In today’s Gospel we hear two of the disciples, brothers James and John, sons of Zebedee the fisherman, make a specific request of Jesus. They had dreamed, as most of the Hebrews dreamed, of a coming king of Israel who would set Jerusalem free of Roman occupation, establish his kingdom’s capitol on Mount Zion, and in righteousness rule the world. They thought of Jesus as this kind of king. They were thinking of that day when Jesus would reign as this new king of Israel. And they were saying, “Now when you establish your kingdom, let one of us sit on the right hand and the other on the left hand of your throne.”
They imagined themselves to be at the top of Jesus’ cabinet—chief advisors in the new administration: James and John, Secretary of State and Secretary of Defense.
But the problem with James and John and the other disciples as well—the problem with many of their successors among the followers of Jesus, right up to the present day—is that we’ve all got some of Zebedee’s DNA. We, too, would like to have some power and authority and some recognition.
In one of his last sermons at Ebenezer Baptist Church in Atlanta, just five weeks before he was killed, Martin Luther King, Jr. preached on this same text in a sermon he titled, “The Drum Major Instinct.”
The drum major instinct, he said, is “a desire to be out front, a desire to lead the parade, a desire to be first. And it’s something that runs the whole gamut of life” from the infant who demands to have to have her need for milk or a clean diaper to be met before all other’s needs are given attention—to the desire to win the weekly Bingo game in the nursing home.
So before we condemn James and John, let’s understand that we all have the drum major instinct. We all want to be important, to surpass others, to achieve distinction, to lead the parade.
But before we rush out to join the Jesus’ parade, let’s pause to listen and try to understand what he’s saying.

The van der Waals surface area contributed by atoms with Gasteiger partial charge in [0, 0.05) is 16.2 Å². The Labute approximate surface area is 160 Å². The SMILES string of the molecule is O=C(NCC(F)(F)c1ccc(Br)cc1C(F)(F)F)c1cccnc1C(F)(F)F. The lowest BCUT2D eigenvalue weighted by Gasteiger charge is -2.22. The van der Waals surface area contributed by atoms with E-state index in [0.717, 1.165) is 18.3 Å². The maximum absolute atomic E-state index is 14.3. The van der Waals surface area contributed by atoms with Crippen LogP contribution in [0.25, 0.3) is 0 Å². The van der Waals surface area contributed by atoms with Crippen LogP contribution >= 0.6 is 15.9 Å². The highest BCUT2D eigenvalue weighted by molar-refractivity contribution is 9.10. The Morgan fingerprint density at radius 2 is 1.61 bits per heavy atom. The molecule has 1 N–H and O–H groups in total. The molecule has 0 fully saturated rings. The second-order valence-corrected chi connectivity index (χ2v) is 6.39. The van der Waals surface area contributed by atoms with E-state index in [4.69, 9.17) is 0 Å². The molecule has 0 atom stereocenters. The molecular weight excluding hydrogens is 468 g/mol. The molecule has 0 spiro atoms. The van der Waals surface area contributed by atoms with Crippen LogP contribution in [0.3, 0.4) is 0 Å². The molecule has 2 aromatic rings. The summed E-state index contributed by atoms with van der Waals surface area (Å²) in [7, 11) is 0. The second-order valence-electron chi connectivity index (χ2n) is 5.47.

Jesus said to them, ‘You do not know what you are asking. Are you able to drink the cup that I drink, or be baptized with the baptism that I am baptized with?’ They replied, ‘We are able.’ Then Jesus said to them, ‘The cup that I drink you will drink; and with the baptism with which I am baptized, you will be baptized; but to sit at my right hand or at my left is not mine to grant, but it is for those for whom it has been prepared.’
What James and John and the rest of the disciples didn’t understand is that the kingdom that Jesus came to usher in wasn’t simply the restoration of the kingdom of David or a replacement for the Kingdom of Caesar—but the realm of God that is a whole alternate reality.
The image for that is captured in a scene that we can imagine from Palm Sunday. The Jewish historian, Josephus, tells us that there were two processions that entered the holy city of Jerusalem that day. (Or if not on the same day, they were very close in time.)
The one we don’t hear about very often entered from the west gate of the city. Heading that procession was Pontius Pilate, riding a warhorse, leading 600 mounted and foot soldiers, all fully armed and carrying the insignia and trappings of power and empire, domination and control. They were from the Legio 10thFretensis, Legion of the Boar, that occupied Palestine in the time of Jesus. Their symbol was the head of a pig that they proudly flew as they marched into the capitol of the Jews. They came to Jerusalem in order to reinforce the local garrison for the Feast of the Passover.